At one point, the Fewells actually thought about letting Ponzanelli stay with them.

"I'll be honest with you," she confides, "it scared the heck out of me, thinking they're going to notify my neighbors that there's someone from the Sexual Offenders Registry living at my house."

The tears return, with a vengeance. "And now I feel horrible," she says.

"That you didn't let him move in?" I ask.

Unable to choke out an answer, Fewell just offers up a quick nod.

Believe it or not, it gets worse. On Ponzanelli's paperwork, he said he was an American citizen. Turns out, his parents brought him to the U.S. as an infant.

On the phone, Ponzanelli's voice drifts, "When I got here they told me that apparently, I'm illegal. I didn't know I was, but I guess I am."

High-profile Austin attorney Jim Sawyer tried to keep Ponzanelli from being deported to Mexico on top of everything else.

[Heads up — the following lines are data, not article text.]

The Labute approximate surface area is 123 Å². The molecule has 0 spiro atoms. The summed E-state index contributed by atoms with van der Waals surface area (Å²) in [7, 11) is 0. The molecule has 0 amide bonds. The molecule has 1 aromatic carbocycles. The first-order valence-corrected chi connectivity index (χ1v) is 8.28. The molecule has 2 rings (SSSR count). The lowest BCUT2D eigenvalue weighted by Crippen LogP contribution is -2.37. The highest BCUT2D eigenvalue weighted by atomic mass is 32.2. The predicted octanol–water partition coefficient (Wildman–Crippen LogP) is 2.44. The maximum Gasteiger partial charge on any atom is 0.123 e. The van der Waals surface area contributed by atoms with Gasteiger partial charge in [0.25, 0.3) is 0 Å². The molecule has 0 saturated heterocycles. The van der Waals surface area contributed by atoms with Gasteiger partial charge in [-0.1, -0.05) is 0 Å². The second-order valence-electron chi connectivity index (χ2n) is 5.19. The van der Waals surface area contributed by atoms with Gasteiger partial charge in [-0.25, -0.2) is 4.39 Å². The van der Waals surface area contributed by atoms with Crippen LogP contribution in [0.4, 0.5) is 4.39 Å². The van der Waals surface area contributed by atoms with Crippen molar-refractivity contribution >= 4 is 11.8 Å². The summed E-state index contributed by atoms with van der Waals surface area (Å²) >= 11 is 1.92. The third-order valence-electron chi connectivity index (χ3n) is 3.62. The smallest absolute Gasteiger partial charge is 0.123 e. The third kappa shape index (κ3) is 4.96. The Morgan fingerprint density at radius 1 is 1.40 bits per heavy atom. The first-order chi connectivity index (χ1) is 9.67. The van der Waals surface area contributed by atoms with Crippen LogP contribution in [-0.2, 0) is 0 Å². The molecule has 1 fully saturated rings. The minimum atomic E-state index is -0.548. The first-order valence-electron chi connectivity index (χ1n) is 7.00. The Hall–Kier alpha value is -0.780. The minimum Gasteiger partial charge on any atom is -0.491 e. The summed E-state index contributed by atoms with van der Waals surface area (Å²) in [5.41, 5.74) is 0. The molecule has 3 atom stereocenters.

"I think being deported from a country where you live and where you are legally," he tells me, "is a hideous consequence. I can't imagine anything worse than being sent away from your home and your family for the rest of your life."

Sawyer had filed a writ of Habeas Corpus, aimed at getting Ponzanelli's guilty plea withdrawn. Were the writ to be granted, he would once more be facing the aggravated sexual assault charge, a first-degree felony, rather than the third-degree felony he pleaded to. There would be no conviction yet. At least, he would have a fighting chance.